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Torkel Nyberg

Torkel Nyberg

Torkel Nyberg is an independent trader living in Stockholm, Sweden. He focuses on developing risk reducing strategies using mechanical trading systems mainly in the swing…

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Norway Considers Limiting Electricity Exports To Prevent Domestic Crunch

Norway may soon introduce a rule to reduce its vast electricity exports if levels at reservoirs for hydropower generation drop to critically low levels in a bid to prevent power shortages and further rises in energy bills domestically.

Norway's Energy Minister Terje Aasland told Norwegian media, as quoted by Bloomberg, that the government could introduce limits on electricity exports if the water in reservoirs drops to "very low" levels.

A cut in Norwegian power exports would be felt in Northwest Europe, which itself is grappling with issues at coal and nuclear power generating plants due to the low water level in rivers limiting coal supply via barges and warm river water unsuitable for cooling nuclear reactors.

As a result of these issues and the uncertainty over natural gas supply from Russia, power prices in Germany for the year ahead jumped to a record on Friday.

This summer's dry weather across Europe has affected Norwegian hydropower, which accounts for 90% of Norwegian power generation. The remaining around 10% of the electricity supply in Norway comes from wind power.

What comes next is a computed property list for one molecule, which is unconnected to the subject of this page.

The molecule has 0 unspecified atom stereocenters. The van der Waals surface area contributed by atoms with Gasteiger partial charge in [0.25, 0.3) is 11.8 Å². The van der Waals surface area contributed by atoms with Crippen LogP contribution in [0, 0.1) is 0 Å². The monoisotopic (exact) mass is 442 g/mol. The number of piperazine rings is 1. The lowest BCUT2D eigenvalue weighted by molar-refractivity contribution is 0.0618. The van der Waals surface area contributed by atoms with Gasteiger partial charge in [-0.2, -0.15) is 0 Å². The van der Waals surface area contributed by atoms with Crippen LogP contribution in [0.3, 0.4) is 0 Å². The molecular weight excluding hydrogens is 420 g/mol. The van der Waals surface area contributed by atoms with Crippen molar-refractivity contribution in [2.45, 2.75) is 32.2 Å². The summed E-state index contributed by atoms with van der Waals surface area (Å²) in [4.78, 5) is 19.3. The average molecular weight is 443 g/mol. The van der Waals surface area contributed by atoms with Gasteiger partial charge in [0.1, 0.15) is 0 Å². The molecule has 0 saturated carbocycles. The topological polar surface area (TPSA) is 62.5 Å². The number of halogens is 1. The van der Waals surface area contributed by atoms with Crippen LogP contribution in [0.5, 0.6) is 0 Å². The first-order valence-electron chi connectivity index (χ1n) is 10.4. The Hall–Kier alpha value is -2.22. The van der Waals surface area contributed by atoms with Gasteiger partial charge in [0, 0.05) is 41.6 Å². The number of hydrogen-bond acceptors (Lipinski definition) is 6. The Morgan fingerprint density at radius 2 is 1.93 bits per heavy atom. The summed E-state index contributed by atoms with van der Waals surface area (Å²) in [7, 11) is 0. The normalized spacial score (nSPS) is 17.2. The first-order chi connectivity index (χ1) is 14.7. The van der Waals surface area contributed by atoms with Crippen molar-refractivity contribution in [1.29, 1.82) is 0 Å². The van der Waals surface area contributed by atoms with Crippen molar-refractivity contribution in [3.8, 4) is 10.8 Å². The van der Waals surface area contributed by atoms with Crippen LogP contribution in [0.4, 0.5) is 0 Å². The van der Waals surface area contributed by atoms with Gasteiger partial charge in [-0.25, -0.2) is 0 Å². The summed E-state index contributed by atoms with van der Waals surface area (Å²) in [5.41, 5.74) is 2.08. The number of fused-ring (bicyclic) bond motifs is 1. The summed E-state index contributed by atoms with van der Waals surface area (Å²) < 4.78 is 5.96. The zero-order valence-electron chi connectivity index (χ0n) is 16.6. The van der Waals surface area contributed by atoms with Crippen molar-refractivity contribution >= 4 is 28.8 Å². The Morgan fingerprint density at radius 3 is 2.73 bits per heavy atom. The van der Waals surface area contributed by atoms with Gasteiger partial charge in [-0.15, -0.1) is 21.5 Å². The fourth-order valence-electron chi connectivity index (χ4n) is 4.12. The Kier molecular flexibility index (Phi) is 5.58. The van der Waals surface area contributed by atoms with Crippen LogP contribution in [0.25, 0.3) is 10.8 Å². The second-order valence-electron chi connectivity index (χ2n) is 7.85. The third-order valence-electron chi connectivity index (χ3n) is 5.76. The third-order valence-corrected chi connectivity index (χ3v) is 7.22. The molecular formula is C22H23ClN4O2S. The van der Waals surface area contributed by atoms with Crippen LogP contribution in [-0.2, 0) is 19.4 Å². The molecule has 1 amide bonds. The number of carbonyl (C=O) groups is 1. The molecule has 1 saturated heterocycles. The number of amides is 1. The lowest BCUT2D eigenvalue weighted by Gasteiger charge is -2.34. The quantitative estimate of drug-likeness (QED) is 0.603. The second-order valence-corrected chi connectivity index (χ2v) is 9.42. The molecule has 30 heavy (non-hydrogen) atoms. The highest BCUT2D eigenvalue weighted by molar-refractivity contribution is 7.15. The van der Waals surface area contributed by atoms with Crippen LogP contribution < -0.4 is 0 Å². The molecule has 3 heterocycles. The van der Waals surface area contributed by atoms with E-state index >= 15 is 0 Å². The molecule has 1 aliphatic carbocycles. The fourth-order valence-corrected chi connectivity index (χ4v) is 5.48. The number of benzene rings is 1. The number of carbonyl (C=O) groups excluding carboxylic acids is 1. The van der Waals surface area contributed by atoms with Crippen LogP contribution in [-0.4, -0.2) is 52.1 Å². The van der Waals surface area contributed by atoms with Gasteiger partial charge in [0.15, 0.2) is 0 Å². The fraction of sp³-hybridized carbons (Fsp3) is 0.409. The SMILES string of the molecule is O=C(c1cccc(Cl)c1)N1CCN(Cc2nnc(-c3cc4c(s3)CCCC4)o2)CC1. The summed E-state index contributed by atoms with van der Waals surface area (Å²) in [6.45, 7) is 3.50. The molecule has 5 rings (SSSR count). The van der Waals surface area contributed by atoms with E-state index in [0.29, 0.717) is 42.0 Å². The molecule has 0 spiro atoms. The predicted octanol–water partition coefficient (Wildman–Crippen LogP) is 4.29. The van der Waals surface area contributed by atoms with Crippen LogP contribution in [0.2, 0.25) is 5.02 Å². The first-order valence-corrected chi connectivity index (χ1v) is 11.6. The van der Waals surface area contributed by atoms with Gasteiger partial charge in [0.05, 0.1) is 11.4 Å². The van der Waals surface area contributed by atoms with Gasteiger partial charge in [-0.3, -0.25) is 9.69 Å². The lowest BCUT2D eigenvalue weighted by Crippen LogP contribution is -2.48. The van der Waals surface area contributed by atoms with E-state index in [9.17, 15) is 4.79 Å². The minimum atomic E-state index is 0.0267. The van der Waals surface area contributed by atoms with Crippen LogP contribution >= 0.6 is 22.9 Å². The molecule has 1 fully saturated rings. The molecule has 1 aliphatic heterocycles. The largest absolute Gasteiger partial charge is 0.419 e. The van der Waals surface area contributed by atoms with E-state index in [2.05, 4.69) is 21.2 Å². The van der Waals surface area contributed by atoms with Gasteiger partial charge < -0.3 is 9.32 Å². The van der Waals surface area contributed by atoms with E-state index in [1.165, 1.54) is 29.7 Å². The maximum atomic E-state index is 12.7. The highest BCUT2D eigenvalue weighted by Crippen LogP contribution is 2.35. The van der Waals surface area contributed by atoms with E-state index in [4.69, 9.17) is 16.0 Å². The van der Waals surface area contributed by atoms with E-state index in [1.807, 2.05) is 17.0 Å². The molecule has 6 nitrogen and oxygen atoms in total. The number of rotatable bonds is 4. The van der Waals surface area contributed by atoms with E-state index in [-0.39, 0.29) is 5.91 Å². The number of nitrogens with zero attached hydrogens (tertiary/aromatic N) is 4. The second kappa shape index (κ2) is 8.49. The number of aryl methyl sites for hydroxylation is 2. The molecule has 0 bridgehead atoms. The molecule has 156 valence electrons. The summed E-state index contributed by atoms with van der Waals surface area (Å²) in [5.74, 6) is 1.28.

While Europe scrambles to procure natural gas for winter power generation and heating, Western Europe's biggest oil and gas producer, Norway, has a whole different power problem this summer—dry weather, which depletes water reservoirs for hydropower.

Although Norway doesn't use gas for power generation, Europe's gas and energy crisis is felt there, too. In recent weeks, hydropower producers have been discouraged from tapping more water for hydropower generation to save water for the winter. Operators were also asked not to export too much electricity to the rest of Europe as reservoirs are not as full as in previous years, and not to rely on imports from Europe, which is struggling with energy supply. Some Norwegian utilities, including top electricity producer Statkraft, have followed the plea from transmission system operator Statnet not to produce too much electricity now.  

By Tsvetana Paraskova for Oilprice.com

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